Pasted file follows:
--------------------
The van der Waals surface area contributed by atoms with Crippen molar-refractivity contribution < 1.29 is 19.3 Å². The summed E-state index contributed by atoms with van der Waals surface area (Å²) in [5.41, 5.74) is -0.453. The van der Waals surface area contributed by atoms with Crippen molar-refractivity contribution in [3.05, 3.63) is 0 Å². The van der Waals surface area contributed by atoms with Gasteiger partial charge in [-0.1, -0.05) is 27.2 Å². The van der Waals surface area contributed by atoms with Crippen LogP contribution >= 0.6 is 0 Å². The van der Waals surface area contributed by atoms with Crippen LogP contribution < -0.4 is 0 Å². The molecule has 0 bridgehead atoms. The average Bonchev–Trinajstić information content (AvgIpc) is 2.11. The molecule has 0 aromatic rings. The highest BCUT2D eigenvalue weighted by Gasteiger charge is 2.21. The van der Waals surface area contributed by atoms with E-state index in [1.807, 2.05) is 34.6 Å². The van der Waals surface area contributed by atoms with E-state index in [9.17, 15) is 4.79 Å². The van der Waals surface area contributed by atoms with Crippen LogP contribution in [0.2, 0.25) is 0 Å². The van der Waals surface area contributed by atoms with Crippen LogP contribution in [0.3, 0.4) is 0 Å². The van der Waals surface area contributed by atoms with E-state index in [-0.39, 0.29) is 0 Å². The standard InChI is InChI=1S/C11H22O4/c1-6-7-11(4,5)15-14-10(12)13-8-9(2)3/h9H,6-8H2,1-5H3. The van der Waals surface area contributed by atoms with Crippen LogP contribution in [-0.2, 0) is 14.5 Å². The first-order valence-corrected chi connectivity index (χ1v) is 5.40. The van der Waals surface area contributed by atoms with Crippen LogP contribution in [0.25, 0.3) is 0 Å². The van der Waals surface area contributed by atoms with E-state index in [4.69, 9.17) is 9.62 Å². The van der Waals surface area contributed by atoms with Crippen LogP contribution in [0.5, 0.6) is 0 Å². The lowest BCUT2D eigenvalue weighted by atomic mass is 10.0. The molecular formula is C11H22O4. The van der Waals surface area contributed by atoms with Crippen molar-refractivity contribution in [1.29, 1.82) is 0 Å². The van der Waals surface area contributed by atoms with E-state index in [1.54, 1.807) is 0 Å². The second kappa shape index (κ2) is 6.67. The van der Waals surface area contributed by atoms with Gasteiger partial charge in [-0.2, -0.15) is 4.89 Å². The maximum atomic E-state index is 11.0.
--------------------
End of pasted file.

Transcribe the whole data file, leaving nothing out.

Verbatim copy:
The van der Waals surface area contributed by atoms with Crippen molar-refractivity contribution < 1.29 is 19.3 Å². The summed E-state index contributed by atoms with van der Waals surface area (Å²) in [5.41, 5.74) is -0.453. The van der Waals surface area contributed by atoms with Crippen molar-refractivity contribution in [3.05, 3.63) is 0 Å². The van der Waals surface area contributed by atoms with Gasteiger partial charge in [-0.1, -0.05) is 27.2 Å². The van der Waals surface area contributed by atoms with Crippen LogP contribution >= 0.6 is 0 Å². The van der Waals surface area contributed by atoms with Crippen LogP contribution < -0.4 is 0 Å². The molecule has 0 bridgehead atoms. The average Bonchev–Trinajstić information content (AvgIpc) is 2.11. The molecule has 0 aromatic rings. The highest BCUT2D eigenvalue weighted by Gasteiger charge is 2.21. The van der Waals surface area contributed by atoms with E-state index in [1.807, 2.05) is 34.6 Å². The van der Waals surface area contributed by atoms with E-state index in [9.17, 15) is 4.79 Å². The van der Waals surface area contributed by atoms with Crippen LogP contribution in [0.2, 0.25) is 0 Å². The van der Waals surface area contributed by atoms with Crippen LogP contribution in [0.3, 0.4) is 0 Å². The van der Waals surface area contributed by atoms with E-state index in [-0.39, 0.29) is 0 Å². The standard InChI is InChI=1S/C11H22O4/c1-6-7-11(4,5)15-14-10(12)13-8-9(2)3/h9H,6-8H2,1-5H3. The van der Waals surface area contributed by atoms with Crippen LogP contribution in [-0.2, 0) is 14.5 Å². The first-order valence-corrected chi connectivity index (χ1v) is 5.40. The van der Waals surface area contributed by atoms with Crippen LogP contribution in [0.25, 0.3) is 0 Å². The van der Waals surface area contributed by atoms with E-state index in [4.69, 9.17) is 9.62 Å². The van der Waals surface area contributed by atoms with Crippen LogP contribution in [0.5, 0.6) is 0 Å². The lowest BCUT2D eigenvalue weighted by atomic mass is 10.0. The molecular formula is C11H22O4. The van der Waals surface area contributed by atoms with Crippen molar-refractivity contribution in [1.29, 1.82) is 0 Å². The van der Waals surface area contributed by atoms with E-state index in [1.54, 1.807) is 0 Å². The second kappa shape index (κ2) is 6.67. The van der Waals surface area contributed by atoms with Gasteiger partial charge in [-0.2, -0.15) is 4.89 Å². The maximum atomic E-state index is 11.0.